Home Blog 8 Steps to Tune Fixed Blade Crossbow Broadheads to Crossbow Arrows
Compared to a mechanical broadhead, the blades on a fixed blade broadhead like the EVO-X Montec Fixed Blade Broadhead are often higher profile and display a greater amount of surface area over which air must travel when the crossbow arrow is in flight.  As a result of this increased surface area and reduced aerodynamic efficiency, fixed blade broadheads tend to plane, or veer off-course when shot from a crossbow if they are not tuned properly to the crossbow arrow
Paper tuning a fixed blade broadhead shot from a crossbow is not an option, since most crossbows use a flight rail from which to launch arrows.  On high-performance crossbows, you will see the planning worsen, as shooting at faster speeds magnifies this effect.  Fixed blade crossbow broadheads require this additional tuning step to shoot group sizes that are comparable to groups shot with mechanical crossbow broadheads like the EVO-X CenterPunch Broadhead.  Your only remedy is to tune the broadhead to the arrow to achieve a higher level of accuracy. 
To tune your fixed blade broadheads, you will need:  your crossbow; a broadhead target; crossbow arrows that are of identical brand and weight; EVO-X Montec Fixed Blade Broadheads (or any other type of fixed blade broadhead); a broadhead wrench (may need to purchase separately); rubber or Teflon O-Rings (size 6 mm outside diameter and 4 mm inside diameter – may need to purchase separately); and an arrow spinner.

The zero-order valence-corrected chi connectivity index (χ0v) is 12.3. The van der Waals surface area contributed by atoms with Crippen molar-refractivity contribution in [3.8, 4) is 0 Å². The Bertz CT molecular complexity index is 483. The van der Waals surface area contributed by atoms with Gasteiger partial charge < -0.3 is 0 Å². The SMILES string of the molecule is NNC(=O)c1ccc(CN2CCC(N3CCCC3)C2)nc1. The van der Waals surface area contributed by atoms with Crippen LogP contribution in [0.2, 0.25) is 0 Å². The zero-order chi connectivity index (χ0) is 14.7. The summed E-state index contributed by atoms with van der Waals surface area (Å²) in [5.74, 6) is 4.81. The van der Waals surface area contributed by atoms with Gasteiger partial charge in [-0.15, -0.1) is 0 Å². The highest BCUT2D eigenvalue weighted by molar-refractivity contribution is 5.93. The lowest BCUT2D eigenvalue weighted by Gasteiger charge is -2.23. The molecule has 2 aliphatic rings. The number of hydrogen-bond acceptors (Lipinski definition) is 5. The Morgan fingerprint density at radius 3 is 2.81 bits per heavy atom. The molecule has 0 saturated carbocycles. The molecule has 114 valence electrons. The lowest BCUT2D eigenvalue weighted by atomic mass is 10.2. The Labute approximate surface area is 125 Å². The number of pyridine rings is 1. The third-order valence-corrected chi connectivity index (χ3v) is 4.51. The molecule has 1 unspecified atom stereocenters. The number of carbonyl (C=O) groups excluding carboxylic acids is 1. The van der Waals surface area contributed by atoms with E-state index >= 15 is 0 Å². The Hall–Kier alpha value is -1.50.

Step 1:  Sight in your crossbow using identical brand and weight crossbow arrows with field points.  Be sure to use field points that weigh the same as the broadheads you will be shooting.  EVO-X Montec Broadheads weigh 100-grains, so your field points should also weigh 100-grains. 
Step 2:  Remove the field points from your crossbow arrows.
Step 3:  Set each arrow shaft into the arrow spinner and check to make sure that no part of the arrow wobbles when spinning.  Pay close attention to the insert at the front of the arrow and the nock in the back.  If you see a wobble in any of the arrows, set the wobbler aside and replace it with a new arrow.
Step 4:  After verifying the arrows and components are straight, slip the O-ring onto the broadhead’s ferrule, being careful not to handle the broadhead in such a way as to cut or injure yourself.  If your broadhead comes with an installation tool, use that to hold the broadhead while you slip the O-ring onto it.
Step 5:  Screw the broadhead into the insert just until you feel it tighten down on the O-ring and insert.  A good technique for safely mounting broadheads in your arrows is to screw the arrow into the broadhead instead of screwing the broadhead into the arrow.
Step 6:   Check the blades on the broadhead for alignment with the arrow vanes.  The broadhead blades should line up with the vanes on the arrow.  To be sure the blades line up with the vanes, set the arrow down on a flat surface.  The bottom two vanes and the bottom two blades should all make contact with the surface and the arrow should not teeter.  If they do not line up, tighten the broadhead slightly to align them and set the arrow back on the flat surface to re-check.
Step 7:  Place the arrow with broadhead onto the arrow spinner and check again for straightness, paying attention to the broadhead as the arrow is spinning.  If the broadhead does not wobble, you are finished with tuning and this arrow and broadhead are ready to be shot. 
Step 8:  Shoot one of your tuned arrows to check sighting of your crossbow and scope.  If your point of impact is not near your point of aim, make any fine tune scope adjustments and shoot again to verify .